Calamos Investments recently filed a registration statement for an actively-managed Select Growth ETF. Should investors care? To answer that, let’s take a closer look at the Principal Investment Strategies section of the statement:

The Fund invests primarily in equity securities issued by U.S. companies. Under normal market conditions, the Fund invests primarily in companies with market capitalizations of greater than $1 billion that the Adviser believes offer the best opportunities for growth. The Fund may invest up to 25% of its net assets in foreign securities.

When buying and selling growth-oriented securities, the Adviser focuses on the company’s growth potential coupled with financial strength and stability. When selecting specific growth-oriented securities, the Adviser incorporates the firm’s top-down macro-economic views and focuses on individual security selections (referred to as a “bottom-up approach”) based on qualitative and quantitative research.

In seeking to meet the Fund’s investment objective, the Fund’s investment Adviser utilizes a disciplined investment process designed to help enhance investment returns while managing risk. As part of these strategies, an in-depth proprietary analysis is employed on an issuing company and its securities. At the portfolio level, risk management tools are also used, such as diversification across companies, sectors and industries to achieve a risk-reward profile suitable for the Fund’s objectives.

For comparison purposes, here are Principal Investment Strategies in the summary prospectus of the Calamos Growth Fund:

The Fund invests primarily in equity securities issued by U.S. companies. The Fund currently anticipates that substantially all of its portfolio will consist of securities of companies with large and mid-sized market capitalizations. The Fund’s investment adviser generally defines a large cap company to have a market capitalization in excess of $25 billion and a mid-sized company to have a market capitalization greater than $1 billion, up to $25 billion. The Fund may invest up to 25% of its net assets in foreign securities.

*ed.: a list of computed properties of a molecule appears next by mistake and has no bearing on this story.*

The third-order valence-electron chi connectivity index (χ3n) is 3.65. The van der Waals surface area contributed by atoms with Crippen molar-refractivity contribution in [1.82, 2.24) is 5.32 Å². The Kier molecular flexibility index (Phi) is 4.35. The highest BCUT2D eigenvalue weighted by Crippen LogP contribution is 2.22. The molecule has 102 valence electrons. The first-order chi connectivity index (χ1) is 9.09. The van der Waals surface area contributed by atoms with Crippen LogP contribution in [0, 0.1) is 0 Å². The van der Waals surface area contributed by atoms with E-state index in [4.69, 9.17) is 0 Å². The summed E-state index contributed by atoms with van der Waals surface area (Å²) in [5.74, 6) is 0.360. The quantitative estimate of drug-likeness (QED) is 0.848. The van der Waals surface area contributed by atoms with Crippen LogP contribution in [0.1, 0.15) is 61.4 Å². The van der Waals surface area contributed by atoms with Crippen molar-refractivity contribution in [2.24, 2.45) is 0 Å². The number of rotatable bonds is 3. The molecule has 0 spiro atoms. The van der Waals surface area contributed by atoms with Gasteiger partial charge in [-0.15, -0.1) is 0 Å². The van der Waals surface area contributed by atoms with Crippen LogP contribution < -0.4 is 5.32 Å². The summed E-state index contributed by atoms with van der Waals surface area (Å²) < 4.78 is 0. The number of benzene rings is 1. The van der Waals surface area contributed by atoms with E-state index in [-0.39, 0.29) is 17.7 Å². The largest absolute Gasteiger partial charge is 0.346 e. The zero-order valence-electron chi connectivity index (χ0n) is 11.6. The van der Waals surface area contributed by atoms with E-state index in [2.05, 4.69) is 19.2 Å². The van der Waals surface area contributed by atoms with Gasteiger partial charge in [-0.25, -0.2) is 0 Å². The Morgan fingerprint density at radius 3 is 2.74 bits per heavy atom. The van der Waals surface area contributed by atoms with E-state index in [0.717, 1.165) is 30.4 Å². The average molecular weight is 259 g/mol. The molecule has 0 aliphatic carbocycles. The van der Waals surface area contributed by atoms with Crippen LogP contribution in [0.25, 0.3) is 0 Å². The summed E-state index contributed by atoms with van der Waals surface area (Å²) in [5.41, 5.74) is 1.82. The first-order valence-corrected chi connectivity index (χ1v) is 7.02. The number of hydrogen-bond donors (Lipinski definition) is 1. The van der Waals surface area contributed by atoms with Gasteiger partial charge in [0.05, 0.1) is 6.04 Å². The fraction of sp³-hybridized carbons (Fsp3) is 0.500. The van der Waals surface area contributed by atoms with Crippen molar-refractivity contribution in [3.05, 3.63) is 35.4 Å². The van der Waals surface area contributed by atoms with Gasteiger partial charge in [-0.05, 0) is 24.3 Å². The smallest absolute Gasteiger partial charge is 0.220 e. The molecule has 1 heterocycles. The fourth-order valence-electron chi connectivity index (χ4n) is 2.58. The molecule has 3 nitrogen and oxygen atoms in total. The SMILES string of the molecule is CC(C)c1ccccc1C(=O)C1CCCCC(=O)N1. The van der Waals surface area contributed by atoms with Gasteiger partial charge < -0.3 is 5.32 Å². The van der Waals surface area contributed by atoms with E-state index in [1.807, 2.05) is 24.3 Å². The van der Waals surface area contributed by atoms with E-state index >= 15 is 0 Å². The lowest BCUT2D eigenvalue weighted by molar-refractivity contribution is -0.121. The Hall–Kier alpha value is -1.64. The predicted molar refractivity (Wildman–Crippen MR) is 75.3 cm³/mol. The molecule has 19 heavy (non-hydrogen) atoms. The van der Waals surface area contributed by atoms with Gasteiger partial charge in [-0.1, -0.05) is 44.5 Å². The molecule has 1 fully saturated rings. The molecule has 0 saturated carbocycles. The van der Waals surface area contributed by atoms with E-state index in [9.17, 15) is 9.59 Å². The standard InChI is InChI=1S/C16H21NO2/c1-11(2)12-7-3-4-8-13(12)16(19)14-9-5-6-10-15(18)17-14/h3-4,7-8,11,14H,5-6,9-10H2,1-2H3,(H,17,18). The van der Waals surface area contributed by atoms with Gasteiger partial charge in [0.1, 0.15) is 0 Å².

In pursuing its investment objective, the Fund seeks out securities that, in the investment adviser’s opinion, offer the best opportunities for growth. The Fund’s investment adviser typically considers the company’s financial soundness, earnings and cash flow forecast and quality of management. The Fund’s investment adviser seeks to lower the risks of investing in stocks by using a “top-down approach” of diversification by company, industry, sector, country and currency and focusing on macro-level investment themes.

In addition, these documents show the same nine managers for both funds. Therefore, it would be reasonable to assume that both funds will pursue very similar investment strategies, although the “select” in the ETF’s name would suggest a more concentrated portfolio than that of the Growth Fund.

To get an idea of what the performance of the upcoming ETF may look like, let’s review the historical performance of the Growth Fund:

Cumulative RealAlpha™ for CVGRX

Since early 2005, the fund exhibited a decisively downward trend in its cumulative RealAlpha™. This is further demonstrated by performance statistics:

CVGRX Statistics

Unless the forthcoming active ETF adopts a drastically different investment strategy, the historical risk-adjusted performance of its sibling mutual fund does not bode well for the future of this new product.

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